It is not the Holy Grail of Dollhouse. It is not a perfect episode. Frankly, I don’t even think it is a very good ending, given the looming threat of cancellation when it was filmed. What it is, however, is an intriguing glimpse of what might be. It’s a collection of brain teasers as we all try to figure out – how did it get there? It’s more than the cliche, post apocalyptic, dystopian future filled with a proto-culture marked by violence or void. It’s fraught with far more possibility than that.
Let me take a moment to disagree with my fellow Misfits on a few points. Andy, I found the banter clever in most aspects. Since it is only set 10 years in the future, it felt organic to use “bars” for signal, “tech” for anything electronic, and “birth mark” for a tattoo that would denote an “actual” from a “dummy”. How many years of listening to cellular commercials herald how they provide more bars than their competitors before it becomes part of our lexicon?
Ryan, I do not think that complete human control has always been the end game. I think it is the result of something that got out of control once the people in power realized exactly what they were capable of. In a word: Immortality. And then having that used against them. I think the arcs we see were already in place. We already saw the cracks in Topher and Adelle’s exteriors. Adelle when she took Viktor on holiday and Topher when Whiskey/Dr. Saunders confronted him about why he imprinted her to hate him (perhaps to be the manifestation of his own self loathing).
I am fascinated by how those who had never been dolls (that we know of) are stripped down to their most raw. Not just Topher’s heartbreaking turn, but how Adelle was confronted with the moral line she would not or could not cross. I am equally fascinated by how those who had been dolls became the leaders, perhaps even the saviors, against all odds. And I cannot forget the time that might have passed and what they might have experienced as we see a new and painful distance between Sierra and Viktor.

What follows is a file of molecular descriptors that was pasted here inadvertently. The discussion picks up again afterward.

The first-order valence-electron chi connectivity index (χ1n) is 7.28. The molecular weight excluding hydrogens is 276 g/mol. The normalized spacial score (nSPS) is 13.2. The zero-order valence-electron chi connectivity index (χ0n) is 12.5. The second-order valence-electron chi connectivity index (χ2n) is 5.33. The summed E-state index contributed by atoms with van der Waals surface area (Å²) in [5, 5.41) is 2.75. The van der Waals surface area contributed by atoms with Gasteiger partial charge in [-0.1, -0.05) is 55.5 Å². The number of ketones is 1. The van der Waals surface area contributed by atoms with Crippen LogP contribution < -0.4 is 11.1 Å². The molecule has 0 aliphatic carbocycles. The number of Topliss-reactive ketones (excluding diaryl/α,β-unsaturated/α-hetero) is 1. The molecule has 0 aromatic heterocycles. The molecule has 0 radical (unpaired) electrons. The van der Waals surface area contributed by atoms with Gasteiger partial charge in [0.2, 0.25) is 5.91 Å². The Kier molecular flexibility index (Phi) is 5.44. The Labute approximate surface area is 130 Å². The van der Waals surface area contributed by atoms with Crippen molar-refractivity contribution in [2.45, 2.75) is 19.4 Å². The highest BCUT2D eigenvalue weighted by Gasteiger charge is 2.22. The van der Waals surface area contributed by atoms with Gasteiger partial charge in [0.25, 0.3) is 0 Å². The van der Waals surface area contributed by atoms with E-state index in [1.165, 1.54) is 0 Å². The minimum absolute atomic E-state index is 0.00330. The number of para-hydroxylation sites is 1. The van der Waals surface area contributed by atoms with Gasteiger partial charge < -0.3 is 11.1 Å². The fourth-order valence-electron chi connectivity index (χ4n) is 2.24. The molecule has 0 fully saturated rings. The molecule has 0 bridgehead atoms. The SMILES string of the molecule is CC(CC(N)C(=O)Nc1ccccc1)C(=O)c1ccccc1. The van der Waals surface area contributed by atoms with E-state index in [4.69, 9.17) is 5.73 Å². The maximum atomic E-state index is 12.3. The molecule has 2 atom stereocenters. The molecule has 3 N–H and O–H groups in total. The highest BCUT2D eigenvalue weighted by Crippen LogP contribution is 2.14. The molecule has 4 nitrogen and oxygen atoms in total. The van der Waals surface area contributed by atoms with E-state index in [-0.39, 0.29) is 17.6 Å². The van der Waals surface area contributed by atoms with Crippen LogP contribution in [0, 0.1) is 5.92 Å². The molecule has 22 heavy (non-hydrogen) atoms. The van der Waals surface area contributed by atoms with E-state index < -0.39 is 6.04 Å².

No doubt, the questions we are left with are numerous. Why did the composite event not effect Echo as it did Alpha? Does she still have all those personalities crowding into her psyche when we see her in the future – as the Russian mob infiltrator or as the scout sent to find SafeHaven? And speaking of SafeHaven, how exactly do they have Alpha to thank for that? How many Novembers were there, and why don’t they want to be like her?
I think this will have to mean a more focused Season 2. We need to see why Echo, Sierra and Viktor are evolving past their programming. Who really is pulling the strings on the dolls? Is the attic more than a vague threat? More than a warehouse of consciousness lost? We need to do more than wonder if there is a bogeyman in the dark…we need a glimpse of his claws. I hope like hell we get to see that, and some of the answers.
It’s been very clear from the beginning that Dollhouse is all about clandestine secrecy, moral ambiguity, and questions. Lots of questions. “Epitaph One” doesn’t answer nearly as many that are asked but it serves a greater purpose – it provides hope.
It took about half the season for the show to really start humming (thanks to the network notes) and some folks lost interest or grew frustrated with the meandering pace. What’s fantastic about “E1” is that in one episode, you see the fascinating possibilities of a future yet to come. Half the fun of S2 will be in seeing how and if and why these flashes of potential character arcs will come to pass. I mean, it’s a pretty big swing to go from “Alpha the Homicidal House of Multiple Personalities” to “Alpha the Creator of SafeHaven.”